experiences at the Sandhurst Military Academy, I received the following
bit of correspondence. Whether it is really from Prince Hamzah himself
is, of course, a matter of conjecture.
"I was reading your article 'Late Summer Thoughts about Princeton.'
You know what, the bugle calls [at the military academy] were not
that bad, thank God it only lasted a year though. Sorry to have
disappointed your mom."
Prince Hamzah, if that's really who it was, declined my subsequent
request to be introduced to Prince Harry.
"Not so quick note.....I was browsing and somehow came to
your Princeton column.....too funny.....My son Nate will be attending
Princeton class of 2024, he just doesn't know it yet. Keep up the
comedy. There's far too much depressing stuff in this day and age."
Agreed. The next letter, for example.
"Dear Ms. Swearengen, I don't understand why you feel the
need to smear a student group which you evidently know nothing about
in the pages of PAW. It is shoddy journalism and intellectual Mau-mauing
of the worst kind...You and your friends on the far left might do
well to consider that attacking and slandering people simply because
you disagree with them is an act of true totalitarianism. Your column
is a disgrace."
This letter was in response to an article I wrote about the then-impending
war in Iraq and the reactions of Princeton students. Alas, I did
not have the opportunity to smear the Princeton Brownshirts "in
the pages of PAW" "Raising Kate" only appears
online. As for the column being a disgrace, I will point out that
it's a lucrative one.
"Dear Ms. Swearengen, I take grave offense at your July seventh
installment of 'Raising Kate' in which you erroneously assert that
Princeton suffers from: 'Height Flight'... (the mysterious phenomenon
that makes male students taller than 5'10" choose Columbia
or Yale over Princeton).' As a member of the 6'+ cohort, and as
a member of the Princeton male undergraduate body, I find your research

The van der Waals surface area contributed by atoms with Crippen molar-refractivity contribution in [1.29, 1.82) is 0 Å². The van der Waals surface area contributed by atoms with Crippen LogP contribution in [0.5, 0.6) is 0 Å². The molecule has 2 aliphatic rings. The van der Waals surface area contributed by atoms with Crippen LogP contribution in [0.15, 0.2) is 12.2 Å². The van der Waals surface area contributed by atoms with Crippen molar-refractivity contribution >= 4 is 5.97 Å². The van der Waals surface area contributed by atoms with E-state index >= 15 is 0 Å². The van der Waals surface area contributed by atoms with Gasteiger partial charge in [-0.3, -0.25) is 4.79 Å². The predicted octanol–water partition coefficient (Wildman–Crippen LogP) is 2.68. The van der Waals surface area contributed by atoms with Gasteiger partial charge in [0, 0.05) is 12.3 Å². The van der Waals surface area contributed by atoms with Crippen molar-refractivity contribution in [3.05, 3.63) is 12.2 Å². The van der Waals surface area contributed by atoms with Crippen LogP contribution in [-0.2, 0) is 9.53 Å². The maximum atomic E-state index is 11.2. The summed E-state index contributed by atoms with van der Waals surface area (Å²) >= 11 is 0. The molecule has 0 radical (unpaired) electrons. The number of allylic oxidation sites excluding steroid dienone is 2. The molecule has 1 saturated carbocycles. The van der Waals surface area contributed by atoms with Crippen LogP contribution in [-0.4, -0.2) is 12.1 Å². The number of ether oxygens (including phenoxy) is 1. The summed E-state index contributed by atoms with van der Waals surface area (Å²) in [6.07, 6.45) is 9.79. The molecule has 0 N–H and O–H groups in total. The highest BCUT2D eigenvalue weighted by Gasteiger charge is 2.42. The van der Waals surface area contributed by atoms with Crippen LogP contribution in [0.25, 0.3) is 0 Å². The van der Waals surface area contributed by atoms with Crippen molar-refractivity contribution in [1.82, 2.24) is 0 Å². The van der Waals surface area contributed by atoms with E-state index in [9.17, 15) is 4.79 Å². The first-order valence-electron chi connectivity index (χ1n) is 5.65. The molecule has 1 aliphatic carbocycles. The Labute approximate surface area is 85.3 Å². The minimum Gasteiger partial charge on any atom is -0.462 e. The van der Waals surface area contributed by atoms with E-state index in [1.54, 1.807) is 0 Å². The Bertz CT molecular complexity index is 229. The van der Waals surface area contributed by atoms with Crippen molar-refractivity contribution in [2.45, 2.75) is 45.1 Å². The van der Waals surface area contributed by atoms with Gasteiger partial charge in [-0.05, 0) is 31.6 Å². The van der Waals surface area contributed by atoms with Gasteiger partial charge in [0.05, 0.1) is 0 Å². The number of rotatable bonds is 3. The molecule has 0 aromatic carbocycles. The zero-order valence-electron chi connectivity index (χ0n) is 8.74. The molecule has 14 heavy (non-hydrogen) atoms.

shoddy, your methodology flawed, your reasoning spurious, and your
syntax bereft of rigour. I am sorry, we are not all gentle giants.
Alas, how many nights must be spent crying myself to sleep, cursing
the genes that caused me to grow to this terrifying stature?"
Point taken. There are some tall male undergraduates at Princeton.
But they're all dating girls shorter than me.
"Kate...I couldn't help but laugh, and reminisce, when I
read your article regarding the activities of Princeton students
during the summer months. You are absolutely right; summer should
be the domain of sweltering summer afternoons doing menial labor
without the academic mental acrobatics, of playing baseball under
an infinite blue sky, of slowly padding down the beach with an attention
span extending not far beyond the waves breaking at your feet. I
admit, though, that I fell victim to the same drive to flog myself
during the summer months. When I was an undergraduate, I followed
the last day of classes with a 2-day hiatus, diving directly back
into routine following the "break." I spent summers working
in chemical plants and quality engineering labs, learning much but
realizing that the classic summertime was lost. Those days of blissful
wanderlust are gone, evidence of childhood days slipping back into
This letter is beautiful and wise and a warning to any future
Princeton parent hankering to couple the words "summer"
You can reach Kate at firstname.lastname@example.org